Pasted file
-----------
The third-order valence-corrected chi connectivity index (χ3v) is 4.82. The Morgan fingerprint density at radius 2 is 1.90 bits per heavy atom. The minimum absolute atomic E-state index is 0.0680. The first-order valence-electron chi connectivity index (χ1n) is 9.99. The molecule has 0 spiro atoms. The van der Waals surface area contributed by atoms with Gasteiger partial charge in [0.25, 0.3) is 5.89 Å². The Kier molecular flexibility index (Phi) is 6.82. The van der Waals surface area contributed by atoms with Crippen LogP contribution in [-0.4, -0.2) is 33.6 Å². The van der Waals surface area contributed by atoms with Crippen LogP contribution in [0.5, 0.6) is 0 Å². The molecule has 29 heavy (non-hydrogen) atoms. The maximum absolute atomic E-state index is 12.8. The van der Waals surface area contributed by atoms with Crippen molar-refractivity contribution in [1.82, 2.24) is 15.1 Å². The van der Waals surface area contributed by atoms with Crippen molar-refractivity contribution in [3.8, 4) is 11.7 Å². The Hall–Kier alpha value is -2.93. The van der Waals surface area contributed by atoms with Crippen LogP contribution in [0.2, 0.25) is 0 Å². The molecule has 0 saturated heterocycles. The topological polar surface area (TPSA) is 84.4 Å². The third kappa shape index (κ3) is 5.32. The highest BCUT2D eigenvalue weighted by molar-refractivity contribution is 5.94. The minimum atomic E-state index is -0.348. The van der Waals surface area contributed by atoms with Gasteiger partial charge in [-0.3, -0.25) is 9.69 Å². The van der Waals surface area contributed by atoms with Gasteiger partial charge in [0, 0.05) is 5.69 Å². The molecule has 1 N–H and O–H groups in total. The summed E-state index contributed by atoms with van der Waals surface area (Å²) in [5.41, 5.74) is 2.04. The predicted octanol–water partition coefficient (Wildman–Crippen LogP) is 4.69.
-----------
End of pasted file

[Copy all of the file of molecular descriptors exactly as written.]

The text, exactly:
The third-order valence-corrected chi connectivity index (χ3v) is 4.82. The Morgan fingerprint density at radius 2 is 1.90 bits per heavy atom. The minimum absolute atomic E-state index is 0.0680. The first-order valence-electron chi connectivity index (χ1n) is 9.99. The molecule has 0 spiro atoms. The van der Waals surface area contributed by atoms with Gasteiger partial charge in [0.25, 0.3) is 5.89 Å². The Kier molecular flexibility index (Phi) is 6.82. The van der Waals surface area contributed by atoms with Crippen LogP contribution in [-0.4, -0.2) is 33.6 Å². The van der Waals surface area contributed by atoms with Crippen LogP contribution in [0.5, 0.6) is 0 Å². The molecule has 29 heavy (non-hydrogen) atoms. The maximum absolute atomic E-state index is 12.8. The van der Waals surface area contributed by atoms with Crippen molar-refractivity contribution in [1.82, 2.24) is 15.1 Å². The van der Waals surface area contributed by atoms with Crippen molar-refractivity contribution in [3.8, 4) is 11.7 Å². The Hall–Kier alpha value is -2.93. The van der Waals surface area contributed by atoms with Crippen LogP contribution in [0.2, 0.25) is 0 Å². The molecule has 0 saturated heterocycles. The topological polar surface area (TPSA) is 84.4 Å². The third kappa shape index (κ3) is 5.32. The highest BCUT2D eigenvalue weighted by molar-refractivity contribution is 5.94. The minimum atomic E-state index is -0.348. The van der Waals surface area contributed by atoms with Gasteiger partial charge in [-0.3, -0.25) is 9.69 Å². The van der Waals surface area contributed by atoms with Gasteiger partial charge in [0, 0.05) is 5.69 Å². The molecule has 1 N–H and O–H groups in total. The summed E-state index contributed by atoms with van der Waals surface area (Å²) in [5.41, 5.74) is 2.04. The predicted octanol–water partition coefficient (Wildman–Crippen LogP) is 4.69.